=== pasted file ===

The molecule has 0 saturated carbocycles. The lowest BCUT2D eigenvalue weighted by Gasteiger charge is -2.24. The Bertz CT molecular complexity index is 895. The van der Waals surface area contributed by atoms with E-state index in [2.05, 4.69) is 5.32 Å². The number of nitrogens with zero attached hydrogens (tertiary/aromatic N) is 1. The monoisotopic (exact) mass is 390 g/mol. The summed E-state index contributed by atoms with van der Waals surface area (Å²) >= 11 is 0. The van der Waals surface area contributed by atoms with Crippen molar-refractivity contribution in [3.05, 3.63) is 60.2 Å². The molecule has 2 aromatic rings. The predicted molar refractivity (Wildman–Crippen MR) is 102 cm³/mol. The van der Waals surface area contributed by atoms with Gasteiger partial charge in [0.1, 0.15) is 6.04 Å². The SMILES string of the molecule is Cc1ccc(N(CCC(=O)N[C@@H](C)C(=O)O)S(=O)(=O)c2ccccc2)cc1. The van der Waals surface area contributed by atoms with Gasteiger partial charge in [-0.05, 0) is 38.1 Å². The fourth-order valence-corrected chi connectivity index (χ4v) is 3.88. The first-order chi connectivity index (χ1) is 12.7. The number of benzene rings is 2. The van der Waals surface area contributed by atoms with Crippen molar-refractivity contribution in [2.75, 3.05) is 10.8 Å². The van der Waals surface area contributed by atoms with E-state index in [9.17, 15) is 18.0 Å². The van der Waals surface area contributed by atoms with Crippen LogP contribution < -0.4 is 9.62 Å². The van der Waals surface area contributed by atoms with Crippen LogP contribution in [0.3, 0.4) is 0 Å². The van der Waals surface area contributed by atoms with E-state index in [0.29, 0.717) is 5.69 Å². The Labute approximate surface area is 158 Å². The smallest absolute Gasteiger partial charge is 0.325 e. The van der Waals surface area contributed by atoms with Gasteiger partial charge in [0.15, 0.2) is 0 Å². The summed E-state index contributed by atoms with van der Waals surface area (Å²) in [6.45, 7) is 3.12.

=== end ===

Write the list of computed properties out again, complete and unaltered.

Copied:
The molecule has 0 saturated carbocycles. The lowest BCUT2D eigenvalue weighted by Gasteiger charge is -2.24. The Bertz CT molecular complexity index is 895. The van der Waals surface area contributed by atoms with E-state index in [2.05, 4.69) is 5.32 Å². The number of nitrogens with zero attached hydrogens (tertiary/aromatic N) is 1. The monoisotopic (exact) mass is 390 g/mol. The summed E-state index contributed by atoms with van der Waals surface area (Å²) >= 11 is 0. The van der Waals surface area contributed by atoms with Crippen molar-refractivity contribution in [3.05, 3.63) is 60.2 Å². The molecule has 2 aromatic rings. The predicted molar refractivity (Wildman–Crippen MR) is 102 cm³/mol. The van der Waals surface area contributed by atoms with Gasteiger partial charge in [0.1, 0.15) is 6.04 Å². The SMILES string of the molecule is Cc1ccc(N(CCC(=O)N[C@@H](C)C(=O)O)S(=O)(=O)c2ccccc2)cc1. The van der Waals surface area contributed by atoms with Gasteiger partial charge in [-0.05, 0) is 38.1 Å². The fourth-order valence-corrected chi connectivity index (χ4v) is 3.88. The first-order chi connectivity index (χ1) is 12.7. The number of benzene rings is 2. The van der Waals surface area contributed by atoms with Crippen molar-refractivity contribution in [2.75, 3.05) is 10.8 Å². The van der Waals surface area contributed by atoms with E-state index in [9.17, 15) is 18.0 Å². The van der Waals surface area contributed by atoms with Crippen LogP contribution < -0.4 is 9.62 Å². The van der Waals surface area contributed by atoms with Crippen LogP contribution in [0.3, 0.4) is 0 Å². The van der Waals surface area contributed by atoms with E-state index in [0.29, 0.717) is 5.69 Å². The Labute approximate surface area is 158 Å². The smallest absolute Gasteiger partial charge is 0.325 e. The van der Waals surface area contributed by atoms with Gasteiger partial charge in [0.15, 0.2) is 0 Å². The summed E-state index contributed by atoms with van der Waals surface area (Å²) in [6.45, 7) is 3.12.